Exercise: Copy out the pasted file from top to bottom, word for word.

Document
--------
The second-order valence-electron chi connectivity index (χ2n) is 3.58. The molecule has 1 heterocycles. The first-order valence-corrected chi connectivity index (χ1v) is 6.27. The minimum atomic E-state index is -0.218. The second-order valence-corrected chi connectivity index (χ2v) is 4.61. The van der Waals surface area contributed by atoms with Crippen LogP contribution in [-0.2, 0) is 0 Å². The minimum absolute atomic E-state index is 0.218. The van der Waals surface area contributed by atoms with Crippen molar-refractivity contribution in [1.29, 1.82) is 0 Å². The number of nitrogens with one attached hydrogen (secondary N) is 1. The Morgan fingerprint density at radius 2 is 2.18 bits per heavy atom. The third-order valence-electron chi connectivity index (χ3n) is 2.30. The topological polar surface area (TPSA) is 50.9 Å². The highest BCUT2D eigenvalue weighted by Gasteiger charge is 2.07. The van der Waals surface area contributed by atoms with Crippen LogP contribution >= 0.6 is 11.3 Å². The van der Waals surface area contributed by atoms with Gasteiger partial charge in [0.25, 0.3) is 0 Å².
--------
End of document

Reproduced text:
The second-order valence-electron chi connectivity index (χ2n) is 3.58. The molecule has 1 heterocycles. The first-order valence-corrected chi connectivity index (χ1v) is 6.27. The minimum atomic E-state index is -0.218. The second-order valence-corrected chi connectivity index (χ2v) is 4.61. The van der Waals surface area contributed by atoms with Crippen LogP contribution in [-0.2, 0) is 0 Å². The minimum absolute atomic E-state index is 0.218. The van der Waals surface area contributed by atoms with Crippen molar-refractivity contribution in [1.29, 1.82) is 0 Å². The number of nitrogens with one attached hydrogen (secondary N) is 1. The Morgan fingerprint density at radius 2 is 2.18 bits per heavy atom. The third-order valence-electron chi connectivity index (χ3n) is 2.30. The topological polar surface area (TPSA) is 50.9 Å². The highest BCUT2D eigenvalue weighted by Gasteiger charge is 2.07. The van der Waals surface area contributed by atoms with Crippen LogP contribution >= 0.6 is 11.3 Å². The van der Waals surface area contributed by atoms with Gasteiger partial charge in [0.25, 0.3) is 0 Å².